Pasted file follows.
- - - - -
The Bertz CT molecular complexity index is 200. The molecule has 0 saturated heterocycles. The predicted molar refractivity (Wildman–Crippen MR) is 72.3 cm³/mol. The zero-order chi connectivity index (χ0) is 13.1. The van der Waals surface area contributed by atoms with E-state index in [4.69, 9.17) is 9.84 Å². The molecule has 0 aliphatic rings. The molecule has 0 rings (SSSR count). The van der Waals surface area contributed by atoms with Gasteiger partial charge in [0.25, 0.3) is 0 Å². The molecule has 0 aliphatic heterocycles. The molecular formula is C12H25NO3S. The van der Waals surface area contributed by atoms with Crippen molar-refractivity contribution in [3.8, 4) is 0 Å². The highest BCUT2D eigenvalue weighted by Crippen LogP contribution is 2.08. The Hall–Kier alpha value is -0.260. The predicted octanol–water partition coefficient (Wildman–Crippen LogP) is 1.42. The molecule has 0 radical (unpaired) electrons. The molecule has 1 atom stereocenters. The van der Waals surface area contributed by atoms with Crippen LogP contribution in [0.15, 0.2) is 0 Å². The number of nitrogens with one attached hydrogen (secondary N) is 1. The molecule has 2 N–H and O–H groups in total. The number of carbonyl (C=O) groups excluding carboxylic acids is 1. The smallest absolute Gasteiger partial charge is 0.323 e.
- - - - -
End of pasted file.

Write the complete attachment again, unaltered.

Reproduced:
The Bertz CT molecular complexity index is 200. The molecule has 0 saturated heterocycles. The predicted molar refractivity (Wildman–Crippen MR) is 72.3 cm³/mol. The zero-order chi connectivity index (χ0) is 13.1. The van der Waals surface area contributed by atoms with E-state index in [4.69, 9.17) is 9.84 Å². The molecule has 0 aliphatic rings. The molecule has 0 rings (SSSR count). The van der Waals surface area contributed by atoms with Gasteiger partial charge in [0.25, 0.3) is 0 Å². The molecule has 0 aliphatic heterocycles. The molecular formula is C12H25NO3S. The van der Waals surface area contributed by atoms with Crippen molar-refractivity contribution in [3.8, 4) is 0 Å². The highest BCUT2D eigenvalue weighted by Crippen LogP contribution is 2.08. The Hall–Kier alpha value is -0.260. The predicted octanol–water partition coefficient (Wildman–Crippen LogP) is 1.42. The molecule has 0 radical (unpaired) electrons. The molecule has 1 atom stereocenters. The van der Waals surface area contributed by atoms with Crippen LogP contribution in [0.15, 0.2) is 0 Å². The number of nitrogens with one attached hydrogen (secondary N) is 1. The molecule has 2 N–H and O–H groups in total. The number of carbonyl (C=O) groups excluding carboxylic acids is 1. The smallest absolute Gasteiger partial charge is 0.323 e.